A full moon party is kinda like a western baby shower, only celebrated a month after the baby's birth. It also marks the last day of confinement for the new mom. The confinement period is a traditional post-natal Asian practice and is so called because the post-partum  mom and baby are 'quarantined' at home for a one-month period, hence the word 'confinement'. Traditionally, they do not receive visitors apart from close family members until the confinement period is over. You wouldn't want to visit them during that time either, trust me! Chances are, the new mom hasn't washed her hair for an entire month. You can read about that here.
So a full-moon gift box is essentially an announcement by the proud parents of the birth of their newborn and an invitation to friends, relatives and co-workers to welcome the arrival of the baby. Hubby calls that a 'summon' as the receiver of the gift box will then be obliged to visit the newborn bearing gifts!

For more information about the taboos and practices during the confinement period , read here

Sunday, June 7, 2015

My son turns 18 today!

Josh, my firstborn turns 18 today - yet another epic milestone in his life and mine. As of today, I am now officially the mother of an adult. How did this happen so quickly?
I am not going to lie and say that I enjoyed every second of his growing up for eighteen years. Oh, we had plenty of imperfect moments. At times, I felt like strangling him when he was hellbent on making me murderous and pissing me off. I am sure we drove our neighbors crazy with our shouting matches! And I am most certain, he was the cause of that perpetual scowl on my face! But I am going to congratulate myself and him for coming out of this turbulent journey to adulthood alive, unscathed and sane!

What do I write about this amazing young man who brings out the best and worst in me? He's the most compassionate person I know. He's generous, accommodating, tenacious, considerate, smart and funny though his younger brother, Rodney, will tell you differently. But even with Rodney, his greatest foe, I’ve witnessed acts of fierce  protectiveness and support when needed.

I believe Josh's best qualities, his compassionate heart and thoughtfulness will serve him well in life. The first time I noticed these qualities was when he was three - we were at the traffic lights when a turtle from a nearby pond was crossing the road behind us and a car rolled over it. Josh cried his eyes out and was inconsolable until we convinced him that the turtle was having a better life in turtle heaven. On his 4th birthday, he requested for a pair of terrapins. At the pet shop, he chose a blind terrapin and another deformed one. Josh insisted on bringing them home 'cos he figured that if we didn't, no one would buy them and he couldn't bear the thought of them languishing in the pet store.  Once, while walking down a street, we stumbled upon a lifeless rat. Josh stopped short , closed his eyes and clasped his wee hands in prayer over the dead rodent! Bless his little heart! And when he was in first grade, he would queue up every single day at the canteen to buy food for his disabled classmate. I see the same compassion in this young man still. Josh actively contributes his time and effort to volunteerism and community services. He teaches kids from war-torn countries at a refugee camp. He intends to volunteer his service at an animal shelter during his coming semester break.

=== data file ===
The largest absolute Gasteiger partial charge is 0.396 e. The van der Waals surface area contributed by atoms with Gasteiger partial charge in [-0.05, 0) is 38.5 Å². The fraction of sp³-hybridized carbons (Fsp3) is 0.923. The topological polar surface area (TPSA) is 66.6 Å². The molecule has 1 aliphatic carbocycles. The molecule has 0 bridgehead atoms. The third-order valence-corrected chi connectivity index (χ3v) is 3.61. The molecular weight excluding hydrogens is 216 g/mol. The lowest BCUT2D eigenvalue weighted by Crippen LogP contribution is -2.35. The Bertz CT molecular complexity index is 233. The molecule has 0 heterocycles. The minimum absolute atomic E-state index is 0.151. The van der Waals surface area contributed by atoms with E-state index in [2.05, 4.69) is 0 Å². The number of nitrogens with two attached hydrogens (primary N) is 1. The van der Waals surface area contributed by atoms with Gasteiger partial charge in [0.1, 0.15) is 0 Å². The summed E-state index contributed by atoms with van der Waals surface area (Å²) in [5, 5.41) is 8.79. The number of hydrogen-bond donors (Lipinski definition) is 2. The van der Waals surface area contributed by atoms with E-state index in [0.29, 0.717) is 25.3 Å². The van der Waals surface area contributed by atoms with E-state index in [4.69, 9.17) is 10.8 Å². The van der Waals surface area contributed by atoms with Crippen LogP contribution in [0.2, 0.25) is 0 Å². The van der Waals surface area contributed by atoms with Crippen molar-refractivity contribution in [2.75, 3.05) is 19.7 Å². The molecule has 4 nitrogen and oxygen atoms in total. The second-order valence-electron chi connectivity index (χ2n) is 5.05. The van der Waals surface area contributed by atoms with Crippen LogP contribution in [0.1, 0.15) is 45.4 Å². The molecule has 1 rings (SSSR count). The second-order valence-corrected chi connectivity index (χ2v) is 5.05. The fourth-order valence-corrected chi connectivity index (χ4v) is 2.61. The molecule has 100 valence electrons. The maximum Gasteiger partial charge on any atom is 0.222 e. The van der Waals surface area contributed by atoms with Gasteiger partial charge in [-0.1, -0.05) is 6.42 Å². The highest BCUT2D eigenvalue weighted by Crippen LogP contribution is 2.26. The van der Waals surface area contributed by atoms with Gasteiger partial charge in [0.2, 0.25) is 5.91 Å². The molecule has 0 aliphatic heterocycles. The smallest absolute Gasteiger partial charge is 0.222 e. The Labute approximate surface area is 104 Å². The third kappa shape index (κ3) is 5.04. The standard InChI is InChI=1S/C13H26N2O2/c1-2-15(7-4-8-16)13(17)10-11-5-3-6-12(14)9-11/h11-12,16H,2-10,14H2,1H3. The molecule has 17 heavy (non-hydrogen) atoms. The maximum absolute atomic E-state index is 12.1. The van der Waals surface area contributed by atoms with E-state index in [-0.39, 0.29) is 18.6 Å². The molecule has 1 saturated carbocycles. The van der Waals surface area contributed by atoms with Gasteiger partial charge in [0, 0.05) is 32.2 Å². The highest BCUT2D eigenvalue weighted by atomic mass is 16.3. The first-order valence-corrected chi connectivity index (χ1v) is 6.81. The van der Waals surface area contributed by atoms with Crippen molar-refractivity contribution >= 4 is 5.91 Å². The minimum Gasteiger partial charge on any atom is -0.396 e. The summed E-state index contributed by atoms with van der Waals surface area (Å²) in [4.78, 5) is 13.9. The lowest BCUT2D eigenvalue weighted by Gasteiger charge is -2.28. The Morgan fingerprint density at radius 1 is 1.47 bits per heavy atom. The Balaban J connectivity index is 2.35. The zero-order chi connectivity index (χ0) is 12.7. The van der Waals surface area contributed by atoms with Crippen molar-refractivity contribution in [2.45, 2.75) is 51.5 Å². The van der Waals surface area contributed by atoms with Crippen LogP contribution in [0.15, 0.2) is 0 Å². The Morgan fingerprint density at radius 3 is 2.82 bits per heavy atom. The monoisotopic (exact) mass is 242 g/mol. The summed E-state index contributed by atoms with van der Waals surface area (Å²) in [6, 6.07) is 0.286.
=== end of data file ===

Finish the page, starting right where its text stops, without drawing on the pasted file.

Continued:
If I could rewind time, which part would I play over and over again? It would most definitely be the stage between toddler and boy. And I would most certainly skip the mid teenage phase!  Shudder!

My perfect moments? When he made me my first Mother's Day gift? The times when he would accompany me everywhere  and didn't think that hanging out with mom wasn't uncool?When he bought me cookie cutters with the prize money he won in the first contest he entered? It's kinda hard to qualify some moments as better than others. Just the other day, I visited his former high school to collect his certificates and the teachers were telling me what a fine young man Josh turned out to be. His school counselor congratulated me for raising him well! That, for me, was my most perfect moment, the culmination of 18 years of parenting.

This young man has tested my mettle, grown me in patience and strengths I never thought I had in me. I guess the time has come to cut the apron strings - to let my baby go and grow independently no matter how much it hurts.

Happy 18th Birthday, son!